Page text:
The origins of early German Romanticism and the philosophical contributions of the movement’s most important philosopher.
This book addresses the philosophical reception of early German Romanticism and offers the first in-depth study in English of the movement's most important philosopher, Friedrich Schlegel, presenting his philosophy against the background of the controversies that shaped its emergence. Elizabeth Millán-Zaibert begins by distinguishing early German Romanticism from classical German Idealism, under which it has all too often been subsumed, and then explores Schlegel's romantic philosophy (and his rejection of first principles) by showing how he responded to three central figures of the post-Kantian period in Germany—Jacobi, Reinhold, and Fichte—as well as to Kant himself. She concludes with a comprehensive critique of the aesthetic and epistemological consequences of Schlegel's thought, with special attention paid to his use of irony.
Elizabeth Millán-Zaibert is Assistant Professor of Philosophy at DePaul University. She is the coeditor (with Arleen Salles) of The Role of History in Latin American Philosophy: Contemporary Perspectives and the translator of Manfred Frank's The Philosophical Foundations of Early German Romanticism, both also published by SUNY Press.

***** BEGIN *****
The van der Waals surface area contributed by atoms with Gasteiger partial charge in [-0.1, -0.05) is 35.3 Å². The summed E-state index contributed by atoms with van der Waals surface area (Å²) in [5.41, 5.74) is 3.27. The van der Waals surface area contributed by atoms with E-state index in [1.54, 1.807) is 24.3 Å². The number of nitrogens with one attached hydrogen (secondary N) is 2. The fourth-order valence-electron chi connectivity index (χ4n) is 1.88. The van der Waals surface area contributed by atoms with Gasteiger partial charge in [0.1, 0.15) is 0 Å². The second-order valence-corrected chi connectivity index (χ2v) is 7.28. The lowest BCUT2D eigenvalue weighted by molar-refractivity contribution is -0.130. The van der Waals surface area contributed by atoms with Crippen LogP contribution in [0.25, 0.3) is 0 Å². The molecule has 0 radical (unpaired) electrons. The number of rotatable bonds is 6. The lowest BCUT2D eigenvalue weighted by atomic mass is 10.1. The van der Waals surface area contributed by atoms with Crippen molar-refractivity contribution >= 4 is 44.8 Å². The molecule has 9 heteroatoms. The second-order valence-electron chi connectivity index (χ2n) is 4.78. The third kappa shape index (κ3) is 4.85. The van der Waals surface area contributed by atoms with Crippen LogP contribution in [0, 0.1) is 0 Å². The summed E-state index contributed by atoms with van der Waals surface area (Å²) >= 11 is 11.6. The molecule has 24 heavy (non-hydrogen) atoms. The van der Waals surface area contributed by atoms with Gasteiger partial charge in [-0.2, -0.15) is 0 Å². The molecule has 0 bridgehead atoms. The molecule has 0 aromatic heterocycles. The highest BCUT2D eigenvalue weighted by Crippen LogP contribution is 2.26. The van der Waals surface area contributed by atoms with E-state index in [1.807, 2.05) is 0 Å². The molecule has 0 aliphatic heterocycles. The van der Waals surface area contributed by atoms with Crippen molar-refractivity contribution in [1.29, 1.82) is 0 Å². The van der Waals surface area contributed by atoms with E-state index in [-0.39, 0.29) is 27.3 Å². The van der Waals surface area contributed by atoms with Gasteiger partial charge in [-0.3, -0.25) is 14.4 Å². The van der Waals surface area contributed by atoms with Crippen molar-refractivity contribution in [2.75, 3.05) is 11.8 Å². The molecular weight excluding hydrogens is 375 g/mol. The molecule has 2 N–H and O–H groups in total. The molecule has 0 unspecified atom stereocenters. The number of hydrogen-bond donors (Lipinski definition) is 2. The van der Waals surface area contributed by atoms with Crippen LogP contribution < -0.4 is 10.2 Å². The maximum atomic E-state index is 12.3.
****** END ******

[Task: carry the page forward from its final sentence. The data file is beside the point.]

"…this book is a useful adjunct to the work of [Frederick] Beiser, [Andrew] Bowie and [Manfred] Frank. " — Philosophy in Review
"…Millán-Zaibert makes a significant and positive contribution to the growing list of contemporary scholarship in the area of early German romantic philosophy … [she] does an excellent job of engaging Schlegel's thought in the context of Kant, Spinoza, Fichte, Hegel, and other heavyweight philosophers. " — Kinesis
"…[an] important book. " — CHOICE
"Millán-Zaibert makes a convincing argument that Schlegel has a very sensible and relevant philosophical position, and that it has been generally misunderstood and underappreciated. I believe everyone working in the field will be indebted to this volume and will work with it regularly. " — Karl Ameriks, coeditor of The Modern Subject: Conceptions of the Self in Classical German Philosophy